Brooklyn Nets Preview
Are the Nets finally seeing the light at the end of their Celtics-made tunnel?
The Nets endured a 20–62 campaign in their first season in the post-Billy King era. While there were some positive moments such as the development of Brook Lopez’ three-point shot *Lionel Hollins shutters* (134 makes on 34.6% shooting after 3 total three-pointers made prior to this season), and promising play from swingmen Caris “Lil Uzi” Levert, acquired from the Thaddeus Young trade, the tumultuous times were aplenty. Jeremy Lin provided above average point guard play when healthy but his nagging hamstring injuries limited him to 36 games, and main backup to start the year Greivis Vasquez was released after proving to be ineffective. With rookie Isaiah Whitehead and D-league call up Spencer Dinwiddie running point, the Nets struggled with turnovers and the young roster lacked cohesion. Kenny Atkinson ushered in a new modern offense that focused on drives to the baskets and threes. Despite having arguably the least offensive firepower in the league, the Nets finished 16th in team True Shooting Percentage at 55.1%, showing that Atkinson’s system can maximize the most of the team’s limited talent. The Nets took a gamble by trading franchise stalwart Brook Lopez and a late first round pick, which turned out to be Kyle Kuzma, to the Lakers for Timofey Mozgov and neophyte point guard D’Angelo Russell. While there are legitimate questions about D-Lo’s on-court quickness and off-court decision-making, he is the blue chip young prospect that the Nets have been robbed of pursuing thanks to Billy King refusing to protect a draft pick.
Draft From The Past:
When the Nets selected Texas center Jarrett Allen and his plush ‘fro at #22, they acquired an athletic and long center that has the potential to be a prototypical rim-running and shot blocking center in the ilk of DeAndre Jordan. Allen must improve his motor and strength, but he has the tools necessary to be a long-term starter in the NBA. Allen reminds me of former Net big man, Josh Boone. While that comparison may not curry much favor with Net fans, Boone was an athletic forward-center hybrid who was a good rebounder and could finish around the rim. Boone was out of place as a tweener in the late 2000’s but could have thrived manning the 5 position in the modern NBA. Allen possesses similar size and mobility to Boone, and both of them lack a perimeter game. In the modern era that places so much emphasis on the pick and roll, expect Allen to have a more fruitful career than Boone did.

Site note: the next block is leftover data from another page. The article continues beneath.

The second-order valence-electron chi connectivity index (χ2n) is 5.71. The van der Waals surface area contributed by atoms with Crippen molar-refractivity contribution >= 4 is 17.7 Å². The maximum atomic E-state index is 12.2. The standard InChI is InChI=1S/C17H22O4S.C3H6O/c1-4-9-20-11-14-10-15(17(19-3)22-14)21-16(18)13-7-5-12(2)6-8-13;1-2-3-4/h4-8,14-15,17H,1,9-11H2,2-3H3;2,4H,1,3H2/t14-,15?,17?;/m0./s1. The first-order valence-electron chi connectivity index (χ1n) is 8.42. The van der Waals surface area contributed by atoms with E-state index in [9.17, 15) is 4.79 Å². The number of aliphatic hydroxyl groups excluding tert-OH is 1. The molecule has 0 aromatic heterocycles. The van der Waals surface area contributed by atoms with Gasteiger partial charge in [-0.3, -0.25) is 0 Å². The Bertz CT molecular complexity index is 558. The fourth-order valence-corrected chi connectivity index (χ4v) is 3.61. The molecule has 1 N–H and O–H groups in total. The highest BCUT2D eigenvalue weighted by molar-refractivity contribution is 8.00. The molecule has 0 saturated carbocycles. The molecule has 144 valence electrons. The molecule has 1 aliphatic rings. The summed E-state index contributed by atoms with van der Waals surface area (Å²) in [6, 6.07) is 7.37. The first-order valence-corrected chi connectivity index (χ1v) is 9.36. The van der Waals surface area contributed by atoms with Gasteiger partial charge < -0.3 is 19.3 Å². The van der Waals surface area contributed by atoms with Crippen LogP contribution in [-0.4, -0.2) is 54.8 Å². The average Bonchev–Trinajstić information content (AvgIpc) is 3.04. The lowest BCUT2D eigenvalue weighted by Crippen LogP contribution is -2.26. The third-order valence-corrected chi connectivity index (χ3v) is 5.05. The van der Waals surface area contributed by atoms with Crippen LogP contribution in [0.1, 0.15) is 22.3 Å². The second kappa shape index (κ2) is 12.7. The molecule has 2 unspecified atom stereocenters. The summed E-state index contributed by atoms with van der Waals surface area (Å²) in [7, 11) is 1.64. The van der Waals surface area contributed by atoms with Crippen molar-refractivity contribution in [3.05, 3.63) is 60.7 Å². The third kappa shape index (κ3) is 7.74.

Free Agency Tinder Superlike
The Nets have been linked to Otto Porter Jr. and Kentavious Caldwell-Pope for the whole season but with KCP’s recent DUI and OPJ’s reliance on John Wall to get him open looks, Marks may decide to pass on the 3-letter initial wings whose original teams will likely match any offer. Brazilian big man Cristiano Felicio was effective in his limited playing time with the Chicago Bulls, but never carved out more than a bench role with the team. Felicio has excellent mobility for someone his size, allowing him to defend guards post-switches. He is an excellent offensive rebounder and has soft hands and good touch around the rim. He may become exposed with more playing time but the Nets should take a chance on as many upside plays as they can afford, and Felicio has the ability to be a high-level role player. The soon-to-be 25-year-old should improve away from the toxic situation occurring in Chicago, and the Nets staff can help Felicio further harness his tools on the defensive end. A 3-year, $20 million contract seems fair for Felicio who would benefit from playing with capable playmakers like Lin and Russell, as opposed to project point guards such as Kris Dunn and Cam Payne.
One Defining Stat:
The Nets led the league in pace last season at 103.6 possessions per game after finishing 20th in the category the prior season (97.4 possessions).
How Far Away Are They?
…All you need to know is that I’ve been watching a lot of highlights of High School Freshman and Sophomores.
The Up & Under:
The Up: Best case scenario, Levert takes a leap and realizes his destiny as Nicolas Batum with better scoring instincts, Lin stays healthy the whole year and meshes with Russell, who improves his efficiency and effort on defense under a coach who trusts him, while other project players contribute as the Nets finish 34–48. Sean Marks finds a few athletic big men that can provide serviceable rim protection and provide toughness to sure up the defense. Overall, the future looks brighter as the team shows signs of life and the draft pick obligation to Boston ends after the 2018 draft, ushering in a new hope for the franchise.
The Under: Worst case scenario, morale suffers once Timofey Mozgov attempts to fill Brook’s vacancy by arranging team outings to Disneyland and Disney World, which go horribly wrong once Mozzy is revealed to be a fraud regarding his Disney knowledge. On the court, the Nets struggle to score efficiently without Brook being a mainstay as a legitimate inside-outside scoring threat. In addition, Rondae Hollis-Jefferson’s shooting doesn’t progress further and either Lin or Levert’s injury woes resurface. Jarrett Allen proves to be extremely raw and Nets fans watch 82 games of Mozgov at center. Kenny Atkinson cannot capture his previous player development magic, and after another season of watching Trevor Booker A) throw the ball away or B) miss a layup after going coast to coast following a rebound, the Nets finish 18–64, once again giving the top lottery odds to the smarmy Celtics.